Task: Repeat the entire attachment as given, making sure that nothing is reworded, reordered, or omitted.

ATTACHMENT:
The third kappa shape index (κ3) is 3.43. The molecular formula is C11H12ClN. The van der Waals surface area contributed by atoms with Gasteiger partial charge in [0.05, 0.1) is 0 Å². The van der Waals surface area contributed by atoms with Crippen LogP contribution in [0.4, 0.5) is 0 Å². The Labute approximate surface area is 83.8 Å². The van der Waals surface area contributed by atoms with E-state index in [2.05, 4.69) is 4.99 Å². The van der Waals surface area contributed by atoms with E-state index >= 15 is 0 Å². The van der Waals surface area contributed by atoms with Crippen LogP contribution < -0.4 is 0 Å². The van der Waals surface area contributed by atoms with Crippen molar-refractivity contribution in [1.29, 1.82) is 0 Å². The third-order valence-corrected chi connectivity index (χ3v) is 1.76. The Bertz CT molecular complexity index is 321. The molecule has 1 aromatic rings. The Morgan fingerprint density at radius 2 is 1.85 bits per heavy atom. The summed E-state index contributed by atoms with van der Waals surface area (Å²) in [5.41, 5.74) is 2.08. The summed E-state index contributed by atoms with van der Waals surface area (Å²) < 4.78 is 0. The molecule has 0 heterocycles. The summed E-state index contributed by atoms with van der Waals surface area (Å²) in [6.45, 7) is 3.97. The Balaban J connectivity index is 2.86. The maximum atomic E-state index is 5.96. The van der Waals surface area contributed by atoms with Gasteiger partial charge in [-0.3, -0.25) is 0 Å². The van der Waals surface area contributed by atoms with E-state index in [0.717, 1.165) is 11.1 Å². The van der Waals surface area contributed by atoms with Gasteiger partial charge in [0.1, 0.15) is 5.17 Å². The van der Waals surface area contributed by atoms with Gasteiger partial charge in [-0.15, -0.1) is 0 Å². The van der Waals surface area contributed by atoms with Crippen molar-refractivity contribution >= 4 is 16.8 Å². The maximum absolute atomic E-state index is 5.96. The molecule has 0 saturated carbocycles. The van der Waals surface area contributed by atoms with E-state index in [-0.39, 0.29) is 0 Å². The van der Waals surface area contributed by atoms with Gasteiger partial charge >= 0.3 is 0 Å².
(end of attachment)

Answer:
The third kappa shape index (κ3) is 3.43. The molecular formula is C11H12ClN. The van der Waals surface area contributed by atoms with Gasteiger partial charge in [0.05, 0.1) is 0 Å². The van der Waals surface area contributed by atoms with Crippen LogP contribution in [0.4, 0.5) is 0 Å². The Labute approximate surface area is 83.8 Å². The van der Waals surface area contributed by atoms with E-state index in [2.05, 4.69) is 4.99 Å². The van der Waals surface area contributed by atoms with E-state index >= 15 is 0 Å². The van der Waals surface area contributed by atoms with Crippen LogP contribution < -0.4 is 0 Å². The van der Waals surface area contributed by atoms with Crippen molar-refractivity contribution in [1.29, 1.82) is 0 Å². The third-order valence-corrected chi connectivity index (χ3v) is 1.76. The Bertz CT molecular complexity index is 321. The molecule has 1 aromatic rings. The Morgan fingerprint density at radius 2 is 1.85 bits per heavy atom. The summed E-state index contributed by atoms with van der Waals surface area (Å²) in [5.41, 5.74) is 2.08. The summed E-state index contributed by atoms with van der Waals surface area (Å²) < 4.78 is 0. The molecule has 0 heterocycles. The summed E-state index contributed by atoms with van der Waals surface area (Å²) in [6.45, 7) is 3.97. The Balaban J connectivity index is 2.86. The maximum atomic E-state index is 5.96. The van der Waals surface area contributed by atoms with Gasteiger partial charge in [-0.3, -0.25) is 0 Å². The van der Waals surface area contributed by atoms with E-state index in [0.717, 1.165) is 11.1 Å². The van der Waals surface area contributed by atoms with Gasteiger partial charge in [0.1, 0.15) is 5.17 Å². The van der Waals surface area contributed by atoms with Gasteiger partial charge in [-0.15, -0.1) is 0 Å². The van der Waals surface area contributed by atoms with Crippen molar-refractivity contribution >= 4 is 16.8 Å². The maximum absolute atomic E-state index is 5.96. The molecule has 0 saturated carbocycles. The van der Waals surface area contributed by atoms with E-state index in [-0.39, 0.29) is 0 Å². The van der Waals surface area contributed by atoms with Gasteiger partial charge >= 0.3 is 0 Å².